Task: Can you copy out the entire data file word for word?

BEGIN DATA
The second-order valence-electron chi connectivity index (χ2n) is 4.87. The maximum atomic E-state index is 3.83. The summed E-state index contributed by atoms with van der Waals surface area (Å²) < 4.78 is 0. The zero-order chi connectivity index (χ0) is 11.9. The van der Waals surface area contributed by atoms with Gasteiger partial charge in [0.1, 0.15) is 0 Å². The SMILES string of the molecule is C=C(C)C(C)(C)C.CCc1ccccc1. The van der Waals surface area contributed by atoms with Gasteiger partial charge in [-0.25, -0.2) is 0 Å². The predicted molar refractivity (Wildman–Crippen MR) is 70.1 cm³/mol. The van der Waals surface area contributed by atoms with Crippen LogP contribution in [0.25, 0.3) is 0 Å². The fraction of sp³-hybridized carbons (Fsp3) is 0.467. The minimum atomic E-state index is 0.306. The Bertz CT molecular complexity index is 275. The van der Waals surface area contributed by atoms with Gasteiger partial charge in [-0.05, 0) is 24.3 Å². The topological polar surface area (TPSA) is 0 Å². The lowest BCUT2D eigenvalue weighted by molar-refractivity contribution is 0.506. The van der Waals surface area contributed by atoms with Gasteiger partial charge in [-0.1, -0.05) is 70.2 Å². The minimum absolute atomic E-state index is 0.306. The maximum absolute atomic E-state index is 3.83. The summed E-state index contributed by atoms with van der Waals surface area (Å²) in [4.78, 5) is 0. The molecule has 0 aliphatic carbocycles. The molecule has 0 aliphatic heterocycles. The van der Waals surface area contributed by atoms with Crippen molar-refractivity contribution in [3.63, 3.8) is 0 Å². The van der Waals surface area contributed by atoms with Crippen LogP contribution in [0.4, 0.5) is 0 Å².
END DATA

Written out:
The second-order valence-electron chi connectivity index (χ2n) is 4.87. The maximum atomic E-state index is 3.83. The summed E-state index contributed by atoms with van der Waals surface area (Å²) < 4.78 is 0. The zero-order chi connectivity index (χ0) is 11.9. The van der Waals surface area contributed by atoms with Gasteiger partial charge in [0.1, 0.15) is 0 Å². The SMILES string of the molecule is C=C(C)C(C)(C)C.CCc1ccccc1. The van der Waals surface area contributed by atoms with Gasteiger partial charge in [-0.25, -0.2) is 0 Å². The predicted molar refractivity (Wildman–Crippen MR) is 70.1 cm³/mol. The van der Waals surface area contributed by atoms with Crippen LogP contribution in [0.25, 0.3) is 0 Å². The fraction of sp³-hybridized carbons (Fsp3) is 0.467. The minimum atomic E-state index is 0.306. The Bertz CT molecular complexity index is 275. The van der Waals surface area contributed by atoms with Gasteiger partial charge in [-0.05, 0) is 24.3 Å². The topological polar surface area (TPSA) is 0 Å². The lowest BCUT2D eigenvalue weighted by molar-refractivity contribution is 0.506. The van der Waals surface area contributed by atoms with Gasteiger partial charge in [-0.1, -0.05) is 70.2 Å². The minimum absolute atomic E-state index is 0.306. The maximum absolute atomic E-state index is 3.83. The summed E-state index contributed by atoms with van der Waals surface area (Å²) in [4.78, 5) is 0. The molecule has 0 aliphatic carbocycles. The molecule has 0 aliphatic heterocycles. The van der Waals surface area contributed by atoms with Crippen molar-refractivity contribution in [3.63, 3.8) is 0 Å². The van der Waals surface area contributed by atoms with Crippen LogP contribution in [0.4, 0.5) is 0 Å².